Tuesday, February 5, 2008

Lubin, Punishment and Expiation: Overlapping Domains in Brahmanical Law

Timothy Lubin, Washington and Lee University, has posted a new article, Punishment and Expiation: Overlapping Domains in Brahmanical Law. It appeared in Indologica Taurinensia. Here's the abstract:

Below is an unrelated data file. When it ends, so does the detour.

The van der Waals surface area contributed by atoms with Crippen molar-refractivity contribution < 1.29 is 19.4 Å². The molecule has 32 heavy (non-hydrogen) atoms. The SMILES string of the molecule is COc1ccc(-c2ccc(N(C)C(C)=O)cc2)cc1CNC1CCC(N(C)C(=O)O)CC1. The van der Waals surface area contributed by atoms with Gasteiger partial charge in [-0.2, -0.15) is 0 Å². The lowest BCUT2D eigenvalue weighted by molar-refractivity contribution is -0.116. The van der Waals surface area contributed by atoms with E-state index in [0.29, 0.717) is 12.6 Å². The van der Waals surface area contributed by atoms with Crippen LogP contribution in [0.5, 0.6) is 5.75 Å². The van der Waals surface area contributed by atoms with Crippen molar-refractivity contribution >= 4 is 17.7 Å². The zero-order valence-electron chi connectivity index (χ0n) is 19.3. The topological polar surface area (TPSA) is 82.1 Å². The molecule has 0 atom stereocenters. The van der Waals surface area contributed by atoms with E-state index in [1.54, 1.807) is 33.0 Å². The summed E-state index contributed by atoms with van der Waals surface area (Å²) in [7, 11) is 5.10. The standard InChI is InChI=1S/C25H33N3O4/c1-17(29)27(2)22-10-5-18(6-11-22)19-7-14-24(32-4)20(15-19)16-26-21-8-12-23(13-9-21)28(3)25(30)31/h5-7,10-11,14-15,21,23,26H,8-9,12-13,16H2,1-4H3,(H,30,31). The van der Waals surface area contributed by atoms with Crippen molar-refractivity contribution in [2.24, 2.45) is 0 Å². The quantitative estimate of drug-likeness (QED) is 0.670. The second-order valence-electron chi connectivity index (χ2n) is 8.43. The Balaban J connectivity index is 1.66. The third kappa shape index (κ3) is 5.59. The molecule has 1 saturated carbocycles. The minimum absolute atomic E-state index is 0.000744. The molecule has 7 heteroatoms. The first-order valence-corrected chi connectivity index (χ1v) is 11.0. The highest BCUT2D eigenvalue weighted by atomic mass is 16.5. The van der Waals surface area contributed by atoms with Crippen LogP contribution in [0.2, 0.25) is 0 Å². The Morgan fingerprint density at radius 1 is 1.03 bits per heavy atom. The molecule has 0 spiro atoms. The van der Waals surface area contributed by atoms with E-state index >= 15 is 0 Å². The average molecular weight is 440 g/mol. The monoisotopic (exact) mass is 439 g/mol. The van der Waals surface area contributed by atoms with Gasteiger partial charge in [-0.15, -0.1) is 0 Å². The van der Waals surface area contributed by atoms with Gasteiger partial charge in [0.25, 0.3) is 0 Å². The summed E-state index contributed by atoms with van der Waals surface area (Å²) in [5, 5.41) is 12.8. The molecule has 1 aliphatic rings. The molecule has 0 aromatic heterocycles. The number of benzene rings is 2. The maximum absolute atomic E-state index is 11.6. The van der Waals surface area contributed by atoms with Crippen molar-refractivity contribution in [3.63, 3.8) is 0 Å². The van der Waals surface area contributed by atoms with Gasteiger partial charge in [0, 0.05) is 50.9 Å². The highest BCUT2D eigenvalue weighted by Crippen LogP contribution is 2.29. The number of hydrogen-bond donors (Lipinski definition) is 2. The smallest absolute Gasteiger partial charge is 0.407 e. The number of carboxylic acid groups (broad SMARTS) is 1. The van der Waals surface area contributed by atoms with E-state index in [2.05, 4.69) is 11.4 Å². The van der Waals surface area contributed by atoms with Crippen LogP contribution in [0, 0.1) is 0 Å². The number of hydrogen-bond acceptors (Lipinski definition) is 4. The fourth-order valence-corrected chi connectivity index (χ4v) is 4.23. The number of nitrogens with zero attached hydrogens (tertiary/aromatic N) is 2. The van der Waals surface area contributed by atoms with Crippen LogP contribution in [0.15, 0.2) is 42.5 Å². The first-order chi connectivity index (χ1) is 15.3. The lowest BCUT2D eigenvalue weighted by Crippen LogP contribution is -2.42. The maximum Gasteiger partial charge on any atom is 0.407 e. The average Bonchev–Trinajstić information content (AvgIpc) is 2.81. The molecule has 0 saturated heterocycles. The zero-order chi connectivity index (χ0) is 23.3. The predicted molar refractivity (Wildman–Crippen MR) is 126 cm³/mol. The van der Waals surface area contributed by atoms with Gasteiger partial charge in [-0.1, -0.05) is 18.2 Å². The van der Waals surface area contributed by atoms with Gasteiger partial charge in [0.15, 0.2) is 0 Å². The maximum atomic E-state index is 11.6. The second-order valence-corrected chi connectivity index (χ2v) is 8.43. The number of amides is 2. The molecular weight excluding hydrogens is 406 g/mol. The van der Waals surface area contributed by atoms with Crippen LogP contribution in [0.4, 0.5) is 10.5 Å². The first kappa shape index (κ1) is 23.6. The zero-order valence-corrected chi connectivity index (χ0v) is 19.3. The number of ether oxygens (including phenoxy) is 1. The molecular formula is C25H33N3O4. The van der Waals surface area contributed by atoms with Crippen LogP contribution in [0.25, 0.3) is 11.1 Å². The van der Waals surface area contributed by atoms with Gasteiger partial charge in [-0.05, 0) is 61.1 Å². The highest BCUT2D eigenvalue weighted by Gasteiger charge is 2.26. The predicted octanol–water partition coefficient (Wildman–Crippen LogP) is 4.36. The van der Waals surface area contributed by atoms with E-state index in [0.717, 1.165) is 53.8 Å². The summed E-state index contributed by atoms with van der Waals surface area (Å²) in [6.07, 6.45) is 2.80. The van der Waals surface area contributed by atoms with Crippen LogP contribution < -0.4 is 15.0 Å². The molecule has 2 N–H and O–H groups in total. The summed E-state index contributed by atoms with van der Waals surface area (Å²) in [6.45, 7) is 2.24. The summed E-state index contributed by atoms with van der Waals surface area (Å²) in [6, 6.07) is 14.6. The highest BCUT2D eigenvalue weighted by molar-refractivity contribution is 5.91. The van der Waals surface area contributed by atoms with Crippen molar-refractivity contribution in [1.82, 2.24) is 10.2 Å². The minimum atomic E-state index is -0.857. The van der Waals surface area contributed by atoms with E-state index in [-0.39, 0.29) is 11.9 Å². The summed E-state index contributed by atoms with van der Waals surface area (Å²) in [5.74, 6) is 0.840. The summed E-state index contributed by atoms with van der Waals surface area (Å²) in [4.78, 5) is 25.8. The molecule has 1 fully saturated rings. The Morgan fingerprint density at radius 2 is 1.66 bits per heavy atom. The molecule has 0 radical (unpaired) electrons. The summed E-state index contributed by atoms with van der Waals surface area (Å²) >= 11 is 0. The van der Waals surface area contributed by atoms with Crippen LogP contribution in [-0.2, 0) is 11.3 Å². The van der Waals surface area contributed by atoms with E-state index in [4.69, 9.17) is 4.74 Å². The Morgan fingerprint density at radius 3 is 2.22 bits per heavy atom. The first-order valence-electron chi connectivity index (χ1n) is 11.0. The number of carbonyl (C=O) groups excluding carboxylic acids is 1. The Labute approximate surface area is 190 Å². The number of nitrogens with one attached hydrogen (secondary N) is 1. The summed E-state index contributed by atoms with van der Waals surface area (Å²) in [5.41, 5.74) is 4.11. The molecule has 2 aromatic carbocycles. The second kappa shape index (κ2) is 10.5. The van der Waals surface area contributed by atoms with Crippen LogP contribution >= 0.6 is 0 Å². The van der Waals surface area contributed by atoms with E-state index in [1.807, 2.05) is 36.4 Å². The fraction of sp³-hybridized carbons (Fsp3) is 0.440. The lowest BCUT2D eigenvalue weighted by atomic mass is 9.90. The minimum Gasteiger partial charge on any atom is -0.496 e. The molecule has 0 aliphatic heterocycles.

It has long been debated whether it is possible to distinguish between secular and religious elements in 'Hindu law'. At present, the general view is that law cannot be separated from religion in the Indic context, not least because, according to the Shastras, Veda is the chief source of Dharma. Nevertheless, it is recognized that the Dharmashastra incorporates diverse elements: (a) explicitly stated norms of two types: (1) rules derived from priestly ritual codes, and (2) precepts drawn from the Arthashastra (political science) tradition; as well as (b) recognition of the authority of customs specific to region, caste, or profession. Although all these are subsumed within the Brahmanical system, we can discern different conceptions of the relative authority of brahmins and the ruler. This distinction of overlapping spheres of authority is reflected in the treatment of misconduct: the same act may entail punishment by the king as well as distant but automatic consequences due to the operation of karma, consequences that can be averted only by expiatory ritual performances. The ritual impurity of a sin also can have social consequences such as stigma or ostracism, which is likewise removed though expiation. Despite the interlinking of these spheres, their fundamental distinctness is acknowledged in the legal process prescribed in the codes as well as in the glimpses we have of actual legal practice in pre-modern India. Although the Dharmashastra overall represents a system of natural law based on the Brahmanical religious cosmology, it contains within it elements derived from a seemingly positive legal system based on the supreme authority of the king in settling disputes. Further, the distinction between brahmin and royal authority corresponds to a distinction, not between religion and law, but between two parallel and complementary legal subsystems, each with its own set of standards, procedures, and sanctions.